Gas-cap-drive reservoirs can be identified by the presence of a gas cap with little or no water drive. Due to the ability of the gas cap to expand, these reservoirs are characterized by a slow decline in the reservoir pressure. The natural energy available to produce the crude oil comes from the following two sources:
The reservoir pressure falls slowly and continuously. Pressure tends to be maintained at a higher level than in a depletion drive reservoir. The degree of pressure maintenance depends upon the volume of gas in the gas cap compared to the oil volume.
Absent or negligible water production.
The gas-oil ratio rises continuously in up-structure wells. As the expanding gas cap reaches the producing intervals of up structure wells, the gas-oil ratio from the affected wells will increase to high values.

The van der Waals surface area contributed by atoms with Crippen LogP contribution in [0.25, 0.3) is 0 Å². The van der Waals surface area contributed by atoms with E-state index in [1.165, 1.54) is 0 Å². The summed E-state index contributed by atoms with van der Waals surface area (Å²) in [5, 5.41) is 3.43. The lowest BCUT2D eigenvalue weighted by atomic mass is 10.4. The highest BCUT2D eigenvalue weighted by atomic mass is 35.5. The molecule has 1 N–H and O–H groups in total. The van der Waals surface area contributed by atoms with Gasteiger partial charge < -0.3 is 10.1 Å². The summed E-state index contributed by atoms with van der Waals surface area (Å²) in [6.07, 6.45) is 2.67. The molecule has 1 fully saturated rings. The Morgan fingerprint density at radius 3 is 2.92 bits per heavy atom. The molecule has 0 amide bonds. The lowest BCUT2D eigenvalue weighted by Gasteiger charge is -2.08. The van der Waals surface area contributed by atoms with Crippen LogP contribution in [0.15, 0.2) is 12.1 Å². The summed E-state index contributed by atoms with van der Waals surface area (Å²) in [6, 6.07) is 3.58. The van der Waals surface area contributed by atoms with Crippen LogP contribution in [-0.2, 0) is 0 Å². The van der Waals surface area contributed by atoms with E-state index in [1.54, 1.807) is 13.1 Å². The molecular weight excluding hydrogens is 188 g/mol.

Ultimate oil recovery
Oil recovery by gas-cap expansion is actually a frontal drive displacing mechanism that, therefore, yields considerably larger recovery efficiency than that of depletion-drive reservoirs. This larger recovery efficiency is also attributed to the fact that no gas saturation is being formed throughout the reservoir at the same time. The expected oil recovery ranges from 20% to 40%.